At TheHealthBoard, we're committed to delivering accurate, trustworthy information. Our expert-authored content is rigorously fact-checked and sourced from credible authorities. Discover how we uphold the highest standards in providing you with reliable knowledge.
Kwashiorkor is a disease that appears to be caused through severe malnutrition, and it primarily impacts children. It is most common in developing nations, where famine conditions are more likely. Many people in developed countries are familiar with the disease — although they probably don't know the specific name — because sufferers are often featured in reports and news stories about malnutrition in developing countries.
The disease was first identified and described in the 1930s in Ghana. The word kwashiorkor comes from the Ga language, which is widely spoken in many parts of that country. It literally means “one who is physically displaced,” a reference to the fact that the disease emerges in children who have just been weaned off of breast milk. When the disease is not immediately addressed, it can cause severe disabilities, and if left untreated, it can lead to death.
Protein deficiency is an important aspect of this condition, although it does not appear to be the only cause. While children are breastfeeding, they get a number of vital nutrients and amino acids through their mothers' milk. As long as a mother is eating reasonably well, her child should stay healthy. Once a child is weaned, however, a new source of these vital nutrients needs to be obtained. Unfortunately, many people in developing nations eat starch heavy diets, without the protein sources and fresh fruits and vegetables that they need.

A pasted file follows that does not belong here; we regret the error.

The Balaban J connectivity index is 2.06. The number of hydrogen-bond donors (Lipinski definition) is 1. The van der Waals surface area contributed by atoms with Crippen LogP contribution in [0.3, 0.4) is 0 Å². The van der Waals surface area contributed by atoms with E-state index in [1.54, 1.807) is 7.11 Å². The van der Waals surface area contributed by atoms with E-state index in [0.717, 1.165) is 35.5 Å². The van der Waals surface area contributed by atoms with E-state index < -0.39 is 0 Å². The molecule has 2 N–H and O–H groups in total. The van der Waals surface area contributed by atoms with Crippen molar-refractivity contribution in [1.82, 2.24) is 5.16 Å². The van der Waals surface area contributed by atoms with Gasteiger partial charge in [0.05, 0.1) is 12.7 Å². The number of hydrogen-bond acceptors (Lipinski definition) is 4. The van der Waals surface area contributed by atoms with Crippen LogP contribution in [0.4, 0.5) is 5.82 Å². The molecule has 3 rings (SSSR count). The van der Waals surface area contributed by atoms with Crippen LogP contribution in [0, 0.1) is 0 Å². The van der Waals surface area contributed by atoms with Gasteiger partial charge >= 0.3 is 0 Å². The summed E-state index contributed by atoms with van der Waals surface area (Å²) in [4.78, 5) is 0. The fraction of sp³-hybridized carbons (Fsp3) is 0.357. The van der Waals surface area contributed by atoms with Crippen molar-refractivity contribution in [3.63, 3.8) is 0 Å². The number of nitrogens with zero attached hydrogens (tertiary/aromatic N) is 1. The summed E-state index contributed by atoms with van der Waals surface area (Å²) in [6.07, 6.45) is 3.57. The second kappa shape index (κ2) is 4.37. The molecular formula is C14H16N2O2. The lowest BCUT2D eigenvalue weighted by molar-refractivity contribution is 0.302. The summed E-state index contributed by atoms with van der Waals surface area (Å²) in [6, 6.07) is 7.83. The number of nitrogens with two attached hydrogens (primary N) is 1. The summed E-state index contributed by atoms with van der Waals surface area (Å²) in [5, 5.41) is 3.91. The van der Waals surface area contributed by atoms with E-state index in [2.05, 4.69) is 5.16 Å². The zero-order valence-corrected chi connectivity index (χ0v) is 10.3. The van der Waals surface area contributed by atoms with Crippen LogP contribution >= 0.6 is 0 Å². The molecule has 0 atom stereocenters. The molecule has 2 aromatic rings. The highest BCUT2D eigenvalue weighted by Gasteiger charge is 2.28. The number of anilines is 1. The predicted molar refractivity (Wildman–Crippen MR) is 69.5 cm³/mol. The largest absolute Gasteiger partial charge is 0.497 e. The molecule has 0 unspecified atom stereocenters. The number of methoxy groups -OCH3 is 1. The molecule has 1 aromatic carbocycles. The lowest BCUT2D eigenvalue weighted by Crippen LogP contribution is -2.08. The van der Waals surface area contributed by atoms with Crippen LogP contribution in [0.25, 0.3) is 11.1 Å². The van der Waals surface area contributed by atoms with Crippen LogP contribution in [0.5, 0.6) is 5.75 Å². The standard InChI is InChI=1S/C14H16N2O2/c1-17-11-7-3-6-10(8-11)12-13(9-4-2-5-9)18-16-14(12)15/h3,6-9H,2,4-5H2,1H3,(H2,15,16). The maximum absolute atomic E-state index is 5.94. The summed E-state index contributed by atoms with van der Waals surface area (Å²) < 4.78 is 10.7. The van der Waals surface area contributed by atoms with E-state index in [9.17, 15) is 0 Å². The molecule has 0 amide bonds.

One of the most characteristic symptoms of kwashiorkor is a distended belly. Victims of the disease also suffer from lethargy, slow growth, anemia, edema, hair loss, and changes in hair and skin color. Many of these symptoms are common to a wide range of malnutrition conditions, and they are often very familiar to aid workers in developing countries. The malnutrition disease can also develop in first world countries, however, especially among poor and underprivileged groups, along with the elderly.
Like other health problems caused through malnutrition, kwashiorkor can be avoided and treated through proper diet. In addition to eating a healthy, balanced diet, it is also important for people to eat food that has been stored properly. Some research has suggested that this disease may be related to moldy or rotting food, in addition to being caused by malnutrition. Many aid organizations offer nutritional education and grants of food or farming assistance to help prevent the condition.